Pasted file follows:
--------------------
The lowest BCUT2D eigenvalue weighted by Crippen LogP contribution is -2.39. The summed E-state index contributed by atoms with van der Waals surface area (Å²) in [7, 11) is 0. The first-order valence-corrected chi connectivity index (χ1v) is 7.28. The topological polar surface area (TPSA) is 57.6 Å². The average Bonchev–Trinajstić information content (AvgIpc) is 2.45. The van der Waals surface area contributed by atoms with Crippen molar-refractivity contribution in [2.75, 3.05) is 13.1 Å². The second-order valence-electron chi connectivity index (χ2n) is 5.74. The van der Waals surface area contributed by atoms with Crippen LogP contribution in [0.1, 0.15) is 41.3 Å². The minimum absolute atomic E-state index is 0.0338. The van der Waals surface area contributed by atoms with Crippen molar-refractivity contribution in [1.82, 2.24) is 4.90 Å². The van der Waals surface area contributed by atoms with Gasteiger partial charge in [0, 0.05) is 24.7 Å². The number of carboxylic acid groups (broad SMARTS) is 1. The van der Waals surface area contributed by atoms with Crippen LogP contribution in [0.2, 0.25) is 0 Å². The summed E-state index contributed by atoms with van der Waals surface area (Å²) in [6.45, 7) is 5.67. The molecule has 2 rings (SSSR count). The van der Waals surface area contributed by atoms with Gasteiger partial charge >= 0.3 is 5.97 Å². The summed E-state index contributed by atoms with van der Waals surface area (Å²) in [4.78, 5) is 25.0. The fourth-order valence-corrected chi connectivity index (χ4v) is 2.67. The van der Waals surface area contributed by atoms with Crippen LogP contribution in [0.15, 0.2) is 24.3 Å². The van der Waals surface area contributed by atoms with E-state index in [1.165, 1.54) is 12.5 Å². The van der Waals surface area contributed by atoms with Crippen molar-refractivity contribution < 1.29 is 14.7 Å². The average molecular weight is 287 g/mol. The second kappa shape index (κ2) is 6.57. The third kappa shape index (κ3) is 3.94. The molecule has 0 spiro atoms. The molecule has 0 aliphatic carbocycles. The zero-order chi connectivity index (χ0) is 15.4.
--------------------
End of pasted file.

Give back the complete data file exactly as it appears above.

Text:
The lowest BCUT2D eigenvalue weighted by Crippen LogP contribution is -2.39. The summed E-state index contributed by atoms with van der Waals surface area (Å²) in [7, 11) is 0. The first-order valence-corrected chi connectivity index (χ1v) is 7.28. The topological polar surface area (TPSA) is 57.6 Å². The average Bonchev–Trinajstić information content (AvgIpc) is 2.45. The van der Waals surface area contributed by atoms with Crippen molar-refractivity contribution in [2.75, 3.05) is 13.1 Å². The second-order valence-electron chi connectivity index (χ2n) is 5.74. The van der Waals surface area contributed by atoms with Crippen LogP contribution in [0.1, 0.15) is 41.3 Å². The minimum absolute atomic E-state index is 0.0338. The van der Waals surface area contributed by atoms with Crippen molar-refractivity contribution in [1.82, 2.24) is 4.90 Å². The van der Waals surface area contributed by atoms with Gasteiger partial charge in [0, 0.05) is 24.7 Å². The number of carboxylic acid groups (broad SMARTS) is 1. The van der Waals surface area contributed by atoms with Crippen LogP contribution in [0.2, 0.25) is 0 Å². The summed E-state index contributed by atoms with van der Waals surface area (Å²) in [6.45, 7) is 5.67. The molecule has 2 rings (SSSR count). The van der Waals surface area contributed by atoms with Gasteiger partial charge >= 0.3 is 5.97 Å². The summed E-state index contributed by atoms with van der Waals surface area (Å²) in [4.78, 5) is 25.0. The fourth-order valence-corrected chi connectivity index (χ4v) is 2.67. The van der Waals surface area contributed by atoms with Crippen LogP contribution in [0.15, 0.2) is 24.3 Å². The van der Waals surface area contributed by atoms with E-state index in [1.165, 1.54) is 12.5 Å². The van der Waals surface area contributed by atoms with Crippen molar-refractivity contribution < 1.29 is 14.7 Å². The average molecular weight is 287 g/mol. The second kappa shape index (κ2) is 6.57. The third kappa shape index (κ3) is 3.94. The molecule has 0 spiro atoms. The molecule has 0 aliphatic carbocycles. The zero-order chi connectivity index (χ0) is 15.4.